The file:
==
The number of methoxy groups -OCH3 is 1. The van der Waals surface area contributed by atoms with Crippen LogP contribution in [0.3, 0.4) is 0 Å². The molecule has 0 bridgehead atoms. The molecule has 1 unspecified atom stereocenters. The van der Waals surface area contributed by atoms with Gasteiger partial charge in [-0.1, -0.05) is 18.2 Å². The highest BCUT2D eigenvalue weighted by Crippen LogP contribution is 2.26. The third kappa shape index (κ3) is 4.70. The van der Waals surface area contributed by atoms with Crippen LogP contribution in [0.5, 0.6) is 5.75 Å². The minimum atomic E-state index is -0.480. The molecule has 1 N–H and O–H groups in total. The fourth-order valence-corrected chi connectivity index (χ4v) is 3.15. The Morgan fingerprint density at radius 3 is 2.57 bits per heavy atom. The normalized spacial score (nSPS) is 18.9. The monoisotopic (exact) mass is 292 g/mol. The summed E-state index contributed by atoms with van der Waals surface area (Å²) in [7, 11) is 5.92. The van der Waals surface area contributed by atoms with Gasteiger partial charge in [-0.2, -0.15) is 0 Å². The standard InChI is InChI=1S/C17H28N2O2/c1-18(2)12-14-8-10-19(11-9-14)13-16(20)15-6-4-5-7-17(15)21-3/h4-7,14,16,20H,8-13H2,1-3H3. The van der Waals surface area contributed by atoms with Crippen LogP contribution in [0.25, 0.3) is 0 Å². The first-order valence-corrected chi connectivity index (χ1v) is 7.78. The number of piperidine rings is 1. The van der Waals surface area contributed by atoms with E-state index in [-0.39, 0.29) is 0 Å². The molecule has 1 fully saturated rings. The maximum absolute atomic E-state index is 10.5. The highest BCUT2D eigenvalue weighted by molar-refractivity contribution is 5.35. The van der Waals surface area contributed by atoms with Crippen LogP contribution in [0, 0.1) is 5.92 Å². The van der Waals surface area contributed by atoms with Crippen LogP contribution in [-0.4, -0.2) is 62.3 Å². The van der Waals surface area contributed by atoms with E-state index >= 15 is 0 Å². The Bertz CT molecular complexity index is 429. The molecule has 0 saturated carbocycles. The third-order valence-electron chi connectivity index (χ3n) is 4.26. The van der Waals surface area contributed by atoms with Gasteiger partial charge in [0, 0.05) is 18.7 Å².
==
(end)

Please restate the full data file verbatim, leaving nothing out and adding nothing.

The number of methoxy groups -OCH3 is 1. The van der Waals surface area contributed by atoms with Crippen LogP contribution in [0.3, 0.4) is 0 Å². The molecule has 0 bridgehead atoms. The molecule has 1 unspecified atom stereocenters. The van der Waals surface area contributed by atoms with Gasteiger partial charge in [-0.1, -0.05) is 18.2 Å². The highest BCUT2D eigenvalue weighted by Crippen LogP contribution is 2.26. The third kappa shape index (κ3) is 4.70. The van der Waals surface area contributed by atoms with Crippen LogP contribution in [0.5, 0.6) is 5.75 Å². The minimum atomic E-state index is -0.480. The molecule has 1 N–H and O–H groups in total. The fourth-order valence-corrected chi connectivity index (χ4v) is 3.15. The Morgan fingerprint density at radius 3 is 2.57 bits per heavy atom. The normalized spacial score (nSPS) is 18.9. The monoisotopic (exact) mass is 292 g/mol. The summed E-state index contributed by atoms with van der Waals surface area (Å²) in [7, 11) is 5.92. The van der Waals surface area contributed by atoms with Gasteiger partial charge in [-0.2, -0.15) is 0 Å². The standard InChI is InChI=1S/C17H28N2O2/c1-18(2)12-14-8-10-19(11-9-14)13-16(20)15-6-4-5-7-17(15)21-3/h4-7,14,16,20H,8-13H2,1-3H3. The van der Waals surface area contributed by atoms with Crippen LogP contribution in [0.25, 0.3) is 0 Å². The first-order valence-corrected chi connectivity index (χ1v) is 7.78. The number of piperidine rings is 1. The van der Waals surface area contributed by atoms with E-state index in [-0.39, 0.29) is 0 Å². The molecule has 1 fully saturated rings. The maximum absolute atomic E-state index is 10.5. The highest BCUT2D eigenvalue weighted by molar-refractivity contribution is 5.35. The van der Waals surface area contributed by atoms with Crippen LogP contribution in [0, 0.1) is 5.92 Å². The van der Waals surface area contributed by atoms with Crippen LogP contribution in [-0.4, -0.2) is 62.3 Å². The van der Waals surface area contributed by atoms with E-state index >= 15 is 0 Å². The Bertz CT molecular complexity index is 429. The molecule has 0 saturated carbocycles. The third-order valence-electron chi connectivity index (χ3n) is 4.26. The van der Waals surface area contributed by atoms with Gasteiger partial charge in [0, 0.05) is 18.7 Å².